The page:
It’s not very zeitgeisty for bands to unironically shred these days. But it’s a welcome shakeup when bands revolt against the simplistic, reverb-drenched plucks that characterize much of the popular indie world—as long as they’re not swapping them for something much worse, like insufferable classic rock revivalism or the radio rock wasteland of “whoa-oh-oh’s,” embodied by bands like Imagine Dragons or Bastille.
Glasgow’s Catholic Action are a case study in how to subvert those conventions, while simultaneously making something seemingly fresh. They stitch together pop, punk, indie, glam and garage rock, always with bold guitars placed at the center, but most crucially, there’s a contagious bounciness to their music.
The four-piece band released their debut album In Memory Of back in 2017, and it was a frequently amusing, occasionally dark collection of hopped-up pop songs with knobby guitar tones. It was also one of those records that made you remember what it was like to actually hear irresistibly hummable basslines in guitar songs that are decidedly not funky indie-pop or stark post-punk. On their 2020 follow-up Celebrated By Strangers, the four-piece led by singer, guitarist and producer Chris McCrory, are firing on all cylinders again, ready to remind you that guitar solos still rule—if they’re as interesting and well-executed as these, that is.
While their debut album delivered its fair share of peculiarities, Celebrated By Strangers is peppered with even more moments of unexpected zest. For one thing, the album begins with horns sputtering out of control—it sounds like the outro of a drawn-out, improvisational jazz number. But it eventually glides into those playfully coy guitars, always transmitted with a distinct tone that makes Catholic Action immediately recognizable. Their guitar pop fundamentals are always treated as the number one priority, but they have the ability to adorn their music with mystifying production or instrumental quirks that don’t overshadow the songs. Somehow, the wonky percussion and Renaissance organ-like guitars on “Witness” only heighten the song’s charm and slightly absurd theme.
Guitars are still their bread and butter, but they fold in other elements with an effortlessness that almost rivals their axe slinging. “And It Shows” is still ruled by country-fried six strings, but its slow-crawling keys and crying harmonica are welcome additions, as are the drum machines and disorienting synth interlude on “People Don’t Protest Enough” and the uplifting strings on “Another Name for Loneliness.” But fear not, the subtly distorted, simple guitar pop songs of their debut album still show up here with songs like “One of Us” and choruses like the punchy “Yr Old Dad.” Plus, arguably the most compelling sequences on the album consist of tried and true rock ‘n’ roll: the stuttering, punkish “do-do-do-do-do” vocals on “People Don’t Protest Enough” and the Sgt. Pepper-esque closer “Four Guitars (For Scottish Independence).”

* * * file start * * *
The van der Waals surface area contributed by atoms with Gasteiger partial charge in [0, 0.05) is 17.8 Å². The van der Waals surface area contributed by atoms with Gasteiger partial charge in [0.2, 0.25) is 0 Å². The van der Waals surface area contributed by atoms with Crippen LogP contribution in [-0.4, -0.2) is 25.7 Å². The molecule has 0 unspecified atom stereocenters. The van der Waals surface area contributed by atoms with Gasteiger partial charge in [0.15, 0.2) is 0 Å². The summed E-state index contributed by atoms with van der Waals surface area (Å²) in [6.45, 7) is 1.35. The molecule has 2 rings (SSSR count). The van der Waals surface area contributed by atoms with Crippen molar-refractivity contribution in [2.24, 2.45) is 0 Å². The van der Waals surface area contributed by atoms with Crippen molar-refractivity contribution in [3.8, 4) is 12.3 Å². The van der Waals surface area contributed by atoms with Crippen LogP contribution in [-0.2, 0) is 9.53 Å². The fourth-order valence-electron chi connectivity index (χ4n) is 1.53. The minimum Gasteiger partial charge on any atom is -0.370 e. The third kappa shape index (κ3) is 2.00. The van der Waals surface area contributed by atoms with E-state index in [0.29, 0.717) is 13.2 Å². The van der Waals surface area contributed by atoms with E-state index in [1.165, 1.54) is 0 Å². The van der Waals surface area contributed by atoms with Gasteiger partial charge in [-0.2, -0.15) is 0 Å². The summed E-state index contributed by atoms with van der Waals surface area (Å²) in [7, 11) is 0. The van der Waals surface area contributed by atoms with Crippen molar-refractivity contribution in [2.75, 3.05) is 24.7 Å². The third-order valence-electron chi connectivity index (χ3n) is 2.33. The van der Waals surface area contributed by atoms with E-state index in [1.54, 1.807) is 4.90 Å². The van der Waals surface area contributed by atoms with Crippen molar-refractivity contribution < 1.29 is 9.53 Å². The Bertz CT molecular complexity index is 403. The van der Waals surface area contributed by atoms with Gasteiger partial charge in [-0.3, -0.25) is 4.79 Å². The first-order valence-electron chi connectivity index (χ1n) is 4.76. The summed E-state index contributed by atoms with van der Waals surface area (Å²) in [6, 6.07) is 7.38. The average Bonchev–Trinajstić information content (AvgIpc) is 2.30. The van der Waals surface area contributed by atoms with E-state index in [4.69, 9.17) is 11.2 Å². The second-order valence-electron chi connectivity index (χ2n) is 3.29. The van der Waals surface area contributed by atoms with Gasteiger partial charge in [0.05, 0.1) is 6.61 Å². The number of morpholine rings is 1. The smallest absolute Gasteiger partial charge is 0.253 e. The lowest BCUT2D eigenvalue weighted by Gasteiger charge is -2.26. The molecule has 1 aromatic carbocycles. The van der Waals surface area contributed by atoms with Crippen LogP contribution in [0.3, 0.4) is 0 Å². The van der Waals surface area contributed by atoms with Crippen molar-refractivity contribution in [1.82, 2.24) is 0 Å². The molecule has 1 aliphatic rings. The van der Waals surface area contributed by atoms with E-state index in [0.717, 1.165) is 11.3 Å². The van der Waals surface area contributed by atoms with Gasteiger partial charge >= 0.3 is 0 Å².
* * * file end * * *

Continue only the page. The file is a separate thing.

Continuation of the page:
It’s not just sonic flare that sets them apart: They bring their fair share of lyrical magnetism, too. “Yr Old Dad” centers on a father who’s either literally withering away, emotionally absent or perhaps both. In any case, it’s not exactly an expected subject to pair with a perky pop song. “Your old dad is dying / He said son I’m growing old / ‘Cause your mother can’t stop crying / And your girlfriend has two homes,” sings McCrory over handclaps and gloriously flamed-out guitars—anyone who thinks they’ve lost interest in guitar solos should tune into Andrew MacPherson’s absolutely sublime shrieks on this track.
“Witness,” along with other new cuts “I’m No Artist” and “Sign Here,” recalls the clever quip from their 2017 single “Say Nothing” (“What do you think I think of you?”), but they take that intensely self-referential sentiment even further this time. “Witness” finds McCrory unpacking the weird dynamics of being in a band, both in terms of presentation (“I’m the uptight frontman, personality unwrote”) and the industry (“Witness the upsell!”). “Sign Here” also refers to industry hijinks and the often bland music that results from bigwig schemes. “The indie-pop sweatshop is shuttering its doors / Barrels have been scraped clean but he wants to check the floor / They are out to bore you,” proclaims McCrory, and it only lands because Catholic Action successfully defy indie rock orthodoxy.
Whether they’re singing about the disheartening music industry or the plight of the everyday man (“One Of Us,” “People Don’t Protest Enough”), Catholic Action are in search of something pure and authentic, and that’s best embodied by “There Will Always Be a Light.” After lines about “yes-men,” “Mr. P.R.” and “legless horses,” the band emotionally center themselves on this penultimate track, singing about a ceaseless light that “shines” and “guides.” Catholic Action pride themselves on being the voice of the well-meaning underdog, which is rather fitting on an album called Celebrated By Strangers, even though the song containing the album’s title (“I’m No Artist”) is careful to shut down any notion of creative superiority.
Catholic Action have broadened their palette far beyond the jumpy guitar pop of their debut. While adding faint touches of synth-pop, post-punk and art rock, they’ve managed to retain the exuberance that sets them apart. Celebrated By Strangers offers endless, off-the-wall playfulness and lines of hopeful sincerity. Surely the only people who wouldn’t want that are the characters they skewer here.